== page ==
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    Topic review

    Implementation of Food Safety Management

    Subjects: Others
    View times: 163

    Definition

    The food industry’s failure in planning and designing of and in implementing a Food Safety Management System and its foundation elements leads, in most instances, to compromised food safety and subsequent foodborne illness outbreaks. This phenomenon was noticed, worldwide, for all food processors, but with a much higher incidence in the medium- and small-sized food processing plants. Our study focuses on the importance of Food Safety Management System (FSMS), Critical Control Points Hazard Analysis (HACCP) and the Prerequisite Programs (PRPs) as the foundation of HACCP, in preventing foodborne outbreaks.

    1. Introduction

    The General Principles of Food Hygiene issued by Codex Alimentarius define Food Hygiene as: “All conditions and measures necessary to ensure the safety and suitability of food at all stages of the food chain; Properly applied prerequisite programs, including Good Hygiene Practices (GHPs), Good Agricultural Practices (GAPs) and Good Manufacturing Practices (GMPs), along with training and traceability, should provide the foundations for an effective HACCP system" [1].

    In September 2005, ISO incorporated Hazard Analysis and Critical Control Point (HACCP) principles for food safety into the ISO 22000 quality management system. In this way, there has been an integration of HACCP program and principles to quality management systems and prerequisite programs (PRPs) for the improvement of the quality and safety of the food chain in the food industry.

    Figure 1. ‘Prerequisite programs (PRPs) adapted from What is a Management System? Available online: https://images.app.goo.gl/Aqez5sSfpbvjQqmK7 (accessed 20 June 2021).

    It is well known that food chain includes organizations that are either directly involved with food or not directly involved with food processing and come in contact with either food or food ingredients [2].

    ISO 22000:2018 standard allows international trading by assuring reliability, food quality, and food safety.

    The aim of this review paper is to show the paramount importance of food safety management systems and their reliance on prerequisite programs for the implementation of effective preventive controls. Even though this may seem to be a very basic principle to practice, there have been incidents that this has been neglected which consequently led to cross-contamination and foodborne illness. The case study in this document is one such incident. Moreover, the implementation of management tools such as HAZOP, FMEA, Ishikawa and Pareto will be described. Finally, correlation with microbiological criteria is discussed in the context of EU regulation 2073/2005.

    2. Identified Barriers to Implementing Food Safety Management Systems FSMS

    The potential for food and beverages cross-contamination may occur at any and all food processing steps including transportation from the farm fields to processing facilities, processing steps in the food manufacturing facilities (due to deficient SSOPs, lack of personnel training, deficient GHPs, deficient good process practices (GPP), food packaging and storage). The most frequently identified barriers to implementing Food Safety Systems are: a) Lack of prerequisite programs (ranking #1), and b) Lack of knowledge about HACCP (ranking #2).[3].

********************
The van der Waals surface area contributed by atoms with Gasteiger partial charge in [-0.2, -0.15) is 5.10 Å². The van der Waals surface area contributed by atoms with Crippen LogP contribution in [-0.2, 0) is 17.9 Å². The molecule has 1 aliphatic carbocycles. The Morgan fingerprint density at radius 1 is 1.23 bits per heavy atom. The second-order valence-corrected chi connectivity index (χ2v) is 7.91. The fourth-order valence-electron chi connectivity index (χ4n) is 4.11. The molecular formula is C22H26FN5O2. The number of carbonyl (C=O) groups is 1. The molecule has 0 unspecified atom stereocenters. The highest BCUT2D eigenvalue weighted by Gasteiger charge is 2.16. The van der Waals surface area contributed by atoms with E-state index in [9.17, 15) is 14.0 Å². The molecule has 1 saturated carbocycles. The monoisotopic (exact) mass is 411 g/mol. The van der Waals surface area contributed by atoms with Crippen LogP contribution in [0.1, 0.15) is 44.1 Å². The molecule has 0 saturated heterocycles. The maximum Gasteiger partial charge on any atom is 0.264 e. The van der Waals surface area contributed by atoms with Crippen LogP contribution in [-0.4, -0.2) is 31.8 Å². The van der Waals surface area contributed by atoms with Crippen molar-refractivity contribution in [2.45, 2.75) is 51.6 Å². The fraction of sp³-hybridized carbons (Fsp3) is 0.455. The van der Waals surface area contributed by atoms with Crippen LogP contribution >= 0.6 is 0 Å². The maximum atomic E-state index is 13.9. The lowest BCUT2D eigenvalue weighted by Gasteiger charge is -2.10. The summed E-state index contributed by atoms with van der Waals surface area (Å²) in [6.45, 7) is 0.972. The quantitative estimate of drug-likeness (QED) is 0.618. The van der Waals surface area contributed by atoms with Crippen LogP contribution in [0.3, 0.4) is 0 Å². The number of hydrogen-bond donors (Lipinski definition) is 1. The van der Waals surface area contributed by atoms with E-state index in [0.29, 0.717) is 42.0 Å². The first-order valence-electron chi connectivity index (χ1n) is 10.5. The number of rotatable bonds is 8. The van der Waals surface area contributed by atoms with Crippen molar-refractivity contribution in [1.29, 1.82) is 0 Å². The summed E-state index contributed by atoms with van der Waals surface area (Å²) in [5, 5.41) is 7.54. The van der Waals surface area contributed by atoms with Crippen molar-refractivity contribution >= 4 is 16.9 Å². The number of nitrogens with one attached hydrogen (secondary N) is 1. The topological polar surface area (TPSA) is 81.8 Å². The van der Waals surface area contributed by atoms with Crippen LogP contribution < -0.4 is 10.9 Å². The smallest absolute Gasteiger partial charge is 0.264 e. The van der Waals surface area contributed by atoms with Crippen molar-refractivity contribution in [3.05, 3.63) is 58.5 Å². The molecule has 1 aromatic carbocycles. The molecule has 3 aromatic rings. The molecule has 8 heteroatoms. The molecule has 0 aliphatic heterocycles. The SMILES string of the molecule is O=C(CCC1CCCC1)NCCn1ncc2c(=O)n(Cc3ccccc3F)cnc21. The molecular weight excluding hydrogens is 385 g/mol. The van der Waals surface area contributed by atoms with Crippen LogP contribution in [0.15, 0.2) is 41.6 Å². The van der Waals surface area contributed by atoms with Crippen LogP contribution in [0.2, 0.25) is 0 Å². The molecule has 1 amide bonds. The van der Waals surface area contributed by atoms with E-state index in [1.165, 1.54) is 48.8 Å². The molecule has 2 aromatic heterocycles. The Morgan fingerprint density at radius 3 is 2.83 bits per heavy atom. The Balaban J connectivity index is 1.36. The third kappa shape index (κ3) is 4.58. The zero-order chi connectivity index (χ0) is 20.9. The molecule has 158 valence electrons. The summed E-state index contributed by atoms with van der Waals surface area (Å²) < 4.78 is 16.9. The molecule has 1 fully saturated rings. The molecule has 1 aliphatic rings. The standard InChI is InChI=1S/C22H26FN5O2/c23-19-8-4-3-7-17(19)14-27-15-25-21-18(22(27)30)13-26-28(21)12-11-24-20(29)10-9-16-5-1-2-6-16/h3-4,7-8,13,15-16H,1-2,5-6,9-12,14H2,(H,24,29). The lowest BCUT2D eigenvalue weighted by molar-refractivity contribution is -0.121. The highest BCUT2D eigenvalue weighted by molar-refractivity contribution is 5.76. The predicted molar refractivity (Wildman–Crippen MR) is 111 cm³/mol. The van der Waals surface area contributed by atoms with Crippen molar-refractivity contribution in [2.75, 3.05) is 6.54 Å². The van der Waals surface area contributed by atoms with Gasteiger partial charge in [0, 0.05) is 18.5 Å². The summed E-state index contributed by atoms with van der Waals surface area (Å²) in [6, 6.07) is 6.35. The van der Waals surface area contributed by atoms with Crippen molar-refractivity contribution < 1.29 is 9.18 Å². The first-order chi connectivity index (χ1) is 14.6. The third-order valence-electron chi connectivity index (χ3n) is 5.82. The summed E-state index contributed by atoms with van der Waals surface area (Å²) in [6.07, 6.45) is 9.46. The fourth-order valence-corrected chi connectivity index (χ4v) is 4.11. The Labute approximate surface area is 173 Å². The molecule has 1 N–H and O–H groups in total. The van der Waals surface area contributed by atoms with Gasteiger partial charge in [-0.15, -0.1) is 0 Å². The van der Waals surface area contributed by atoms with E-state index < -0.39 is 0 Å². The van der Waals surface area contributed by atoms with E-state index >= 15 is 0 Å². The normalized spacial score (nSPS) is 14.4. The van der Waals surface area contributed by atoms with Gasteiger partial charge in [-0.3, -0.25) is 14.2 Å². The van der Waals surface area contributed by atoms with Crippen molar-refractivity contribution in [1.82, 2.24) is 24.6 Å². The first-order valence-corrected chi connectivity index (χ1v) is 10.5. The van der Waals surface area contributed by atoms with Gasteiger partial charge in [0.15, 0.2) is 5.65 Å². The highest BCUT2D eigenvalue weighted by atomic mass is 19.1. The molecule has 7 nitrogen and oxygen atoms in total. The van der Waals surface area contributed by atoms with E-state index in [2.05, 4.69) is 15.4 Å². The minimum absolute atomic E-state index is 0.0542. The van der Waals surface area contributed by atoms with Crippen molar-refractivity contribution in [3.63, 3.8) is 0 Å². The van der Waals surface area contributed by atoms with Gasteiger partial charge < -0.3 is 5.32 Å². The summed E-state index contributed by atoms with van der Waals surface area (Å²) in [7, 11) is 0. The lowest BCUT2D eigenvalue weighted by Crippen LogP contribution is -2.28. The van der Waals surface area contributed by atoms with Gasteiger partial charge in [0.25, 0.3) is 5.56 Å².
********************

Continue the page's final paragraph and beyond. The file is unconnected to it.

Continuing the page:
Prerequisite GHPs must be in place first, before an effective FSMS, hazard analysis, and critical control and operational procedures. PRPs are encompassing the entire FSMS now, not only operational GHPs as in the past. Deficient point HACCP can be implemented [4]. Nowadays, PRPs include environmental criteria. PRPs are recognized to be an established foundation for the implementation of HACCP.

    Meanwhile, HACCP and PRPs have gone unacknowledged as interdependent. For example, they are often taught separately, with more emphasis on HACCP training and certification than on PRPs. Case in hand, the ISO 22000:2005 on FSMSs contained minuscule guidance on PRP requirements that a supplemental specification for the food industry [5] on PRPs was developed for it to be benchmarked and approved by the Global Food Safety Initiative (GFSI) [6]. Thus, the symbiotic significance of PRPs to the manufacture of safe food is predominantly apparent. Recalls associated with pathogens such as Listeria or Salmonella are more often caused by PRP failure (post-process cross-contamination and | or unsanitary production environments) rather than the failure or mismanagement of critical control points (CCPs) in a HACCP plan [7].

    GMP regulations guidance are designed to control the risk of food contamination with filth, dirt, scum, allergens, biofilm, chemicals, microbial particulates, and other mediums during food processing.

    The most frequent cause of contamination is Cross-contamination of food by food handlers. Good food worker hygiene (GHP) is necessary because the cleanliness and behavior of workers determine the risk level (low risk or high risk) of cross-contamination from worker to food products and food contact surfaces. Trained, clean, sanitary, good hygiene-minded workers are of the utmost importance to produce safe food.